by Lyle Enright
Winter tends to be the time that many associate with the darker parts of the imagination. The cold drives us inside, the sun goes down early, and we celebrate that turnover at Halloween. But summer also has its ways of luring us into dark places, and it isn’t only because the Hollywood Blockbuster season gives us our yearly dose of creep. Bats sweep through the air against huge, sad moons the likes of which you never see during the winter. We spend more time outside, hardly noticing the settling dusk. These are the conditions for real exploration, as kids sneak off to cemeteries or abandoned buildings, wandering around to see who gets spooked first.
“Think of just about any horror film,” says Houston Baptist professor Philip Tallon, “and you will find that it works upon us by tearing down some boundary we had in place, but perhaps forgot was there.” Tallon explains that this sense of violation “is a discomforting aspect of horror, but there is also a desirable quality to it. It terrifies us and gives us a sense of moral, social, and aesthetic stability.” Perhaps, but do we really believe in such stability today? Is there a place for such stories–or even their subversion–when our politics are unpredictable, people live in fear of being scapegoated and harassed, and it seems the threat of a new war is around every corner? In a widely-read essay appropriately titled “Real Horror” (2003), the late professor Robert C. Solomon said that “art-horror” provided a buffer for our psyche simply because it wasn’t real; that buffer collapsed on September 11, 2001 and took the pleasure of horror stories with it.
And yet, if anything, horror seems to have seen a renaissance in the 21st Century. Films such as The Ring (2002), Saw (2004), Pan’s Labyrinth (2006) and most recently Get Out (2017) are all powerful standouts, while in the world of literature Stephen King continues to publish prolifically alongside such recent successes as Coraline (2002), Let the Right One In (2004), World War Z (2006), and John Dies at the End (2009). What is it that keeps us coming back to such stories, when it seems that all we need to scare ourselves is to turn on the news?
Reflecting on the works of Hans Christian Andersen, the Polish poet Wislawa Szymborska said that “The Importance of Being Scared” is less complicated than Tallon makes it out to be. Rather, it involves recognizing that “evil stems from intellectual and emotional stuntedness and is the one form of poverty that should be shunned.” If Szymborska is right, and evil is a form of intellectual poverty, this is a lesson that is often lost under the din of partisan politics, where the “bad guy”–the “monster”–is always someone else, whether it be the person in power, or the person who wishes they were. Perhaps horror stories remain a better, subtler means of drawing us towards that realization and placing us on our guard, even against ourselves. That, at least, is the rationale with which I will be teaching my students in the Fall. During the Summer, I’ll be re-reading my way through the course syllabus, and re-learning the lessons I hope to convey:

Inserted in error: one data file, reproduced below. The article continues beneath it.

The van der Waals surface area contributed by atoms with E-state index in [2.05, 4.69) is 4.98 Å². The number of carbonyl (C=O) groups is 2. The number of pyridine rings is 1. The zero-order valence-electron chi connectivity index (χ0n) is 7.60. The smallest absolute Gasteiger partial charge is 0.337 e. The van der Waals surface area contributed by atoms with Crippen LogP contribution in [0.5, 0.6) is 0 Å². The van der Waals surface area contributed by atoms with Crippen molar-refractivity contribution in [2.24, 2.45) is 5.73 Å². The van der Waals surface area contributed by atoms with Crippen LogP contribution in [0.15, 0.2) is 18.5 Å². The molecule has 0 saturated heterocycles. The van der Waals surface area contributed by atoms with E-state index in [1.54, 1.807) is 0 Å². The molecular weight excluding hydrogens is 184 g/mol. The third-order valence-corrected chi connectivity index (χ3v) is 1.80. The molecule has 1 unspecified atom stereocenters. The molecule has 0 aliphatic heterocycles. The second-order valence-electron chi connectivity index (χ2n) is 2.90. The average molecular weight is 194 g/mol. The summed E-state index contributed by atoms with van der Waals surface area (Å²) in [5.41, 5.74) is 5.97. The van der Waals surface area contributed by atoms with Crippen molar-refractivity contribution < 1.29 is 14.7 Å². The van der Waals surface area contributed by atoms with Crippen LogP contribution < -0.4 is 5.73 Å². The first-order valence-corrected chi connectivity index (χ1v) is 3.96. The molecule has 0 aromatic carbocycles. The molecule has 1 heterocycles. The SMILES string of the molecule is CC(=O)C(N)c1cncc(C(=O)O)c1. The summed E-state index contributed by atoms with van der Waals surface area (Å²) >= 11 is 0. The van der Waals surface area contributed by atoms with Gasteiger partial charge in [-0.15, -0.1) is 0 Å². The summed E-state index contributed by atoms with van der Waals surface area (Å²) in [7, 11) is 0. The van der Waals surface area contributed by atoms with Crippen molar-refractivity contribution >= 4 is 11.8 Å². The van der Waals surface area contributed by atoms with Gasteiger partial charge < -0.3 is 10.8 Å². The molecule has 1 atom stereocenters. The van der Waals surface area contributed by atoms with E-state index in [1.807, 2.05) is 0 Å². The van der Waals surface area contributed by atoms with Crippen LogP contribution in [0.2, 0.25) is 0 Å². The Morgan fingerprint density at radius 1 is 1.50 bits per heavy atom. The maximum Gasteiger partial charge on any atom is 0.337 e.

Frankenstein, by Mary Shelley (1818). The fragility of human mastery is a major element of Frankenstein. At a time when we seem to be returning to science as a discourse of control and mastery in the face of “post-truth” politics, perhaps Shelley’s novel still has other ways to humble us.
Dracula, by Bram Stoker (1897). Manifesting anxieties over modern psychology, sexual politics and xenophobia, Stoker’s Count Dracula is also an excellent example of a character whose malice survives any sort of deconstruction or Hollywood domestication.
Select Fiction by H. P. Lovecraft (1917-1935). Lovecraft’s “weird” fiction demonstrates a uniquely Darwinian sense of horror, framing humanity as a cosmic accident. What makes Lovecraft’s fiction so uncomfortable is the way his huge themes play off smaller details; it is easy to abhor Lovecraft’s politics, but the deeper question of his writing is whether any of it really matters.
The Bloody Chamber, by Angela Carter (1979). This collection of re-told fairytales gets underneath the roles of fear and power as tools of control, but hardly in a liberating sense. Rather, when Carter shifts power to otherwise marginal characters, she is quick to remind us that in such cases, someone still has power, and as we know, power corrupts…
Falling in Love With Hominids, by Nalo Hopkinson (2000-2015). Perfect for summer reading, Jamaican speculative fiction writer Nalo Hopkinson infuses her stories with Jamaican folklore and magic to create tense and unsettling post-colonial scares that touch a number of nerves.
A Head Full of Ghosts, by Paul Tremblay (2015). A postmodern love-letter to The Exorcist (1971), Tremblay’s novel is also a thoroughly 21st Century scare written for university humanities students, accusing academic “Big Theory” of being a coping mechanism rather than a cure and demonstrating that trauma continues to run deeper than our diagnoses.
Lyle Enright is a doctoral candidate at Loyola University Chicago. Horror fiction is his favorite way of taking a break from his dissertation, which explores intersections between contemporary literature and political or “radical” theology. Lyle has also written for Renascence, Textual Cultures, Relief, and Homebrewed Christianity to name a few. You can find him at allmyfootnotes.wordpress.com, or on Twitter @YnysDyn.